Socceroos stun German youngsters in second-half turnaround | Sports| German football and major international sports news | DW | 29.03.2011
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Socceroos stun German youngsters in second-half turnaround

An experimental German eleven gave away two soft goals in three minutes against Australia, and paid the price. Australia's decisive penalty may have been controversial, but it followed some woeful defending.

Joachim Löw puts his hand in front of his face in an apparent mixture of anger and exasperation

Coach Jogi Löw didn't really like what little he actually saw

It's a tall order to expect a starting eleven with eight fresh faces to immediately gel and perform, and Germany's young line-up couldn't rise to the task on Tuesday.

Australia's Socceroos shocked Germany 2-1 in Mönchengladbach, taking a measure of revenge for their comprehensive defeat against Joachim Löw's men in last year's World Cup in South Africa.

Germany's perfect record in competitive matches stretches back to their defeat at the hands of Spain in the semifinals in South Africa, yet in friendly matches the side has been anything but stellar.

"I think it can be a question of attitude," substitute Miroslav Klose said after the match. "One can prepare very well, and then still be a bit too sloppy during the game. We shouldn't let that happen."

Australia's Luke Wilkshire, left, scores from the penalty spot

Luke Wilkshire (left) converted the winner, though it came from a contentious penalty

Germany performed fairly well in the first half, enjoying the lion's share of possession and chances without ever really excelling.

Bayern Munich striker Mario Gomez, starting in place of his club teammate Miroslav Klose up front, opened the scoring in style after 26 minutes. In one of the few displays of the slick, short passing Joachim Löw aspires to coach, midfielders Sven Bender, Thomas Müller and then Andre Schürrle combined to feed Gomez on the edge of the penalty area. The Bundesliga's leading scorer placed the ball in the top corner, leaving veteran Aussie keeper Mark Schwarzer no chance.

"It was a real shame," coach Joachim Löw said. "In the first half we did a really good job, the young players too. But we gave the game away in the second half."

Second-half turnaround

Around the hour-mark, however, Germany's defense was caught napping twice in two minutes. Midfielder David Carney, who plies his trade in the English Premiership for Blackpool, broke free with ease down the left flank, and slotted the ball underneath Tim Wiese in the German goal.

Moments after the shock equalizer, veteran forward Harry Kewell tussled with Stuttgart's young fullback Christian Träsch on the edge of the area. Eventually, Kewell went to ground and the referee decided, somewhat controversially, that Träsch had tripped him. Joachim Löw said after the game that he did not believe it was a penalty.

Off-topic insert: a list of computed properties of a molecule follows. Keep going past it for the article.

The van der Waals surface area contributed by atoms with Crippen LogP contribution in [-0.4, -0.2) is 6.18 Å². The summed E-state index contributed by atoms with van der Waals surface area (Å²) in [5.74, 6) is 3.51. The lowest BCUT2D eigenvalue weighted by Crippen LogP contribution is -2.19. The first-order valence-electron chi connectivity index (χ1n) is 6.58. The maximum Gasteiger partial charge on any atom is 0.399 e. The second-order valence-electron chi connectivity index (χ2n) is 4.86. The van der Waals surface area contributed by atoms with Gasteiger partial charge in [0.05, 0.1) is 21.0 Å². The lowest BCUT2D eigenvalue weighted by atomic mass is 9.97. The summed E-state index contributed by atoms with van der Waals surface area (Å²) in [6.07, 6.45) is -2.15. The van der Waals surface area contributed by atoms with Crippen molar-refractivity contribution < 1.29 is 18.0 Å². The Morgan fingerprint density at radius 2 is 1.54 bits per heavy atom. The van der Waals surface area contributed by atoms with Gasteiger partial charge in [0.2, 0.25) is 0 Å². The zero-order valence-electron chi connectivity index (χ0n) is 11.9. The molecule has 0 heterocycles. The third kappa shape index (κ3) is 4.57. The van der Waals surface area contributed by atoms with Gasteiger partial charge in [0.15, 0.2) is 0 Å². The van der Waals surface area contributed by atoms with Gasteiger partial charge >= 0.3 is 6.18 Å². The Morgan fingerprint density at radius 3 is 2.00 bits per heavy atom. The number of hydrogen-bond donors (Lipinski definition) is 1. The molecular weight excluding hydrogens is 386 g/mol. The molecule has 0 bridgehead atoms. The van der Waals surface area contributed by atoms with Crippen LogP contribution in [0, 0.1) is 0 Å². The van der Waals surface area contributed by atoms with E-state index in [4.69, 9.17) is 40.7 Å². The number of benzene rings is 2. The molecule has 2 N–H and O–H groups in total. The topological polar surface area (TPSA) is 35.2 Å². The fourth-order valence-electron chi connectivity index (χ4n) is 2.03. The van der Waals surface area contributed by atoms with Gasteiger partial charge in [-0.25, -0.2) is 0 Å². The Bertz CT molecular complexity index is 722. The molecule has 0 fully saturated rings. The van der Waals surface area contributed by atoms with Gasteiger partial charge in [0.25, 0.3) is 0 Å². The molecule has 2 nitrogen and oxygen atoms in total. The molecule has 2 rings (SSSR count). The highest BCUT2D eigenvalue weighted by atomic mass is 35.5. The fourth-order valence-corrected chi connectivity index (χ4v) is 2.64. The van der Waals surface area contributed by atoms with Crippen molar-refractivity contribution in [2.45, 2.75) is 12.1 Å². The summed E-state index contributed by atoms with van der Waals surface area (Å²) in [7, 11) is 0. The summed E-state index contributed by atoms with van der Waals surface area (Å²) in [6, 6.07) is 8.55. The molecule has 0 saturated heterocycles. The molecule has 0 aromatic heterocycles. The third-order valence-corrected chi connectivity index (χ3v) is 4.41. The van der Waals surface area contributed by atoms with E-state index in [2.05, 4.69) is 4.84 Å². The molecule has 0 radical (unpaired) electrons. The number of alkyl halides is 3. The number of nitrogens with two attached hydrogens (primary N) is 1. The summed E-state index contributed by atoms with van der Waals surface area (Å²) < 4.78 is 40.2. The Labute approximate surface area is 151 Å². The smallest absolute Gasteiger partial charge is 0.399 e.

Dynamo Moscow's midfielder Luke Wilkshire converted the spot-kick.

Germany's Mario Gomez, center, celebrates with teammates after scoring

The game started smoothly, if not spectacularly, for Germany

"It would have been utterly unrealistic to believe that we could win before the match," the Socceroos' visibly delighted German coach Holger Osieck said. "I know the German side - and the quality they possess - too well for that. We just wanted to play our best and put on a good show."

Germany traded strikers late on, bringing Klose on for Gomez, and the Bayern veteran missed a golden opportunity to level the scores on 78 minutes, having broken clear of the Australian defense. Klose was also booked for diving late on after falling over in the penalty area, though it was not clear whether he was seeking to deceive the French referee, or whether he simply lost his balance.

Youngsters failed to gel

Bayern Munich attacker Thomas Müller, his out-of-form teammate Bastian Schweinsteiger - wearing the captain's armband for the night - and Cologne captain Lukas Podolski were the only regulars to start the friendly against Australia.

Löw sought out a mixture of rising stars and experienced fringe players to make up the remainder of his side, including offering Dortmund's midfield hardman Sven Bender his national team debut.

"Friendly matches are always a good chance for coaches to gain some insights," Löw, seeking a silver lining, told reporters after the match. "Young players can really learn something in games like this. It can help them develop."

Sven Bender (left) battles for possession

Dortmund youngster Sven Bender played his Germany debut

However, few of the youngsters managed to really shine in a rather stale overall German performance. Winger Andre Schürrle was arguably the most impressive, Germany's SID news agency offered the following appraisal: "Active, dynamic, and courageous: the Mainz player created a lot of chances down the right side and set up the opening goal. He used his chance."

While Germany faltered in their friendly, four of their Group A Euro 2012 qualifying opponents were in action around Europe. Belgium held on to second place in the group with a 4-1 win over Azerbaijan in Brussels. Turkey moved up to third, courtesy of their 2-0 home win against Austria, who dropped to fourth place in a group that the German side comfortably leads.

Author: Mark Hallam
Editor: Nicole Goebel

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